"But when Owen wrote to the government requesting the transfer, he misrepresented the circumstances of the case. He said, 'It is a highly exceptional situation when the victim of what appears to have been a murder is interviewed by police before he dies, and makes a public statement in which he names those whom he suspects of being responsible for his death…э
"Нowever, the public record shows that Litvinenko made no such statement to the police. It is true that there was a written public statement accusing Putin that was attributed to Litvinenko. It was released after his death. But that document has been shown to be a fraud. The statement was a hoax, and the hoaxer has publically confessed."
Some wonder if he was really murdered. It's interesting that while media reports have persistently called Litvinenko's death a murder, the coroner never ruled it to be a homicide. Owen didn't do his job. He failed in a primary responsibility. What was his game?
Owen's scheme to transfer his work to a different venue was in fact a request to move the Litvinenko matter from coroner's court to a "Public Inquiry." Common sense says that this term means an inquiry that's out in the open. But in this case, the words are a tricky technical term. It's actually a misnomer. According to British law, a "Public" Inquiry really can be conducted behind closed doors in secrecy. There never was any intention that the Public Inquiry be completely transparent. The media reports about this give entirely the wrong impression.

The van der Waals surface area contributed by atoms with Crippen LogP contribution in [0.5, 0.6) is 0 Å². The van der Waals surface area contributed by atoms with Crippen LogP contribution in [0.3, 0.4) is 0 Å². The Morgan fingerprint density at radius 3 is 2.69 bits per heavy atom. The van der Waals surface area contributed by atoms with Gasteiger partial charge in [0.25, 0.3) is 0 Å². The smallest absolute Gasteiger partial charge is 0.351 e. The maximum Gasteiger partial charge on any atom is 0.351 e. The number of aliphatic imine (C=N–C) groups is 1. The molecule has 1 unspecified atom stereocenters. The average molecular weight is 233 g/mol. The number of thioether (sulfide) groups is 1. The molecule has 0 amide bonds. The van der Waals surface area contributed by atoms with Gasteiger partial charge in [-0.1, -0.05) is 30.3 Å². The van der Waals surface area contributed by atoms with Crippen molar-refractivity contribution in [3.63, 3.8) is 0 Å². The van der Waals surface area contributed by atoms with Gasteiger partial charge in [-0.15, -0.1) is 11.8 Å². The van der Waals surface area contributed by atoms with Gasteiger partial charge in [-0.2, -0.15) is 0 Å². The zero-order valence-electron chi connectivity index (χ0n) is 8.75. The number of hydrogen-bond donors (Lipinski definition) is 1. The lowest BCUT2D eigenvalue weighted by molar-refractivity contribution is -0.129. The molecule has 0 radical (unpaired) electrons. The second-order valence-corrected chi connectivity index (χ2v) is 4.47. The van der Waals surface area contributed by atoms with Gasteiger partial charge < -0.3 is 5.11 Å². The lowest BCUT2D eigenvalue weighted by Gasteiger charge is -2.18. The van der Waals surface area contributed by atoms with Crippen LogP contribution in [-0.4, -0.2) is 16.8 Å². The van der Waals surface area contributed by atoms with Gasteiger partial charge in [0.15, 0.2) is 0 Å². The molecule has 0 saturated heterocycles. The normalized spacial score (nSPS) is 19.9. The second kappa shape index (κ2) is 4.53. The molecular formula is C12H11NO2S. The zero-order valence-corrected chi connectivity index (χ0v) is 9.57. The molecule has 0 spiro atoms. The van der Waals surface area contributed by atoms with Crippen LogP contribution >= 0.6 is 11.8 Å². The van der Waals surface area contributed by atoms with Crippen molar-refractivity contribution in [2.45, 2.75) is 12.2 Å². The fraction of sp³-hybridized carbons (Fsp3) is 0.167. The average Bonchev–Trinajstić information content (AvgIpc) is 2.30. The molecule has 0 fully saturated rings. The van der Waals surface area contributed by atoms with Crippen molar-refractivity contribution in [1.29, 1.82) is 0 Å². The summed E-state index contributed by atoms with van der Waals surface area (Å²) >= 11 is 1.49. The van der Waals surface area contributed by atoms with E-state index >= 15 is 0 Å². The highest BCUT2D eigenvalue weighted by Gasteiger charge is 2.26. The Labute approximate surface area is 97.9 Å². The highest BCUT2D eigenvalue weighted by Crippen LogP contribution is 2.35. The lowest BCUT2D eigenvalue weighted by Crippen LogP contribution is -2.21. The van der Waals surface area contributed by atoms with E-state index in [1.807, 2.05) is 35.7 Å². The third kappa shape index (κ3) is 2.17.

Why did Owen so intently want to continue his witch hunt for Russian culpability? Was he somehow in cahoots with the Berezovsky crowd? I don't know. Did he have a personal reason to prolong the case? What might that be?
Until Owen was put on the Litvinenko case, he was facing mandatory retirement from the bench in September 2014. Extending his activities in the Litvinenko Inquiry kept him on the government dole beyond that. Now, it looks like he might have been milking the Litvinenko case for all it's worth to his own personal benefit.
Perhaps the Home Secretary saw through Owen's ruse. She turned down his request for the Public Inquiry, asserting that his legal responsibilities could be fulfilled within the coronial process.
With that unequivocal news, Owen announced that he would comply. On December 18, 2014 he issued a formal ruling that removed the Russian culpability issue from the scope of his inquest. At that point the case seemingly went dormant. And at that very time there still was no determination of the manner and cause of death.
How did things get from there to the actual convening of an official Public Inquiry, the one just reported upon? In a word, it was politics. Politics at the highest level.
Prime Minister David Cameron's personal mission in 2014 to hit Russia hard over the MH17 disaster triggered a reopening of the dormant Litvinenko death case. This came as part of the sanctions frenzy over Ukraine. The so-called Public Inquiry, although earlier ruled out by the Home Secretary, was now propelled to the forefront. Owen was finally allowed to continue his dedicated witch hunt adventure unfettered.
Given all the foregoing underhandedness, disrespect for the law, and political interference, how can any outcome offered by Owen be considered legitimate in any reasonable sense?
What a disgraceful performance on Owen's part. I think he just can't be trusted.
This post first appeared on Russia Insider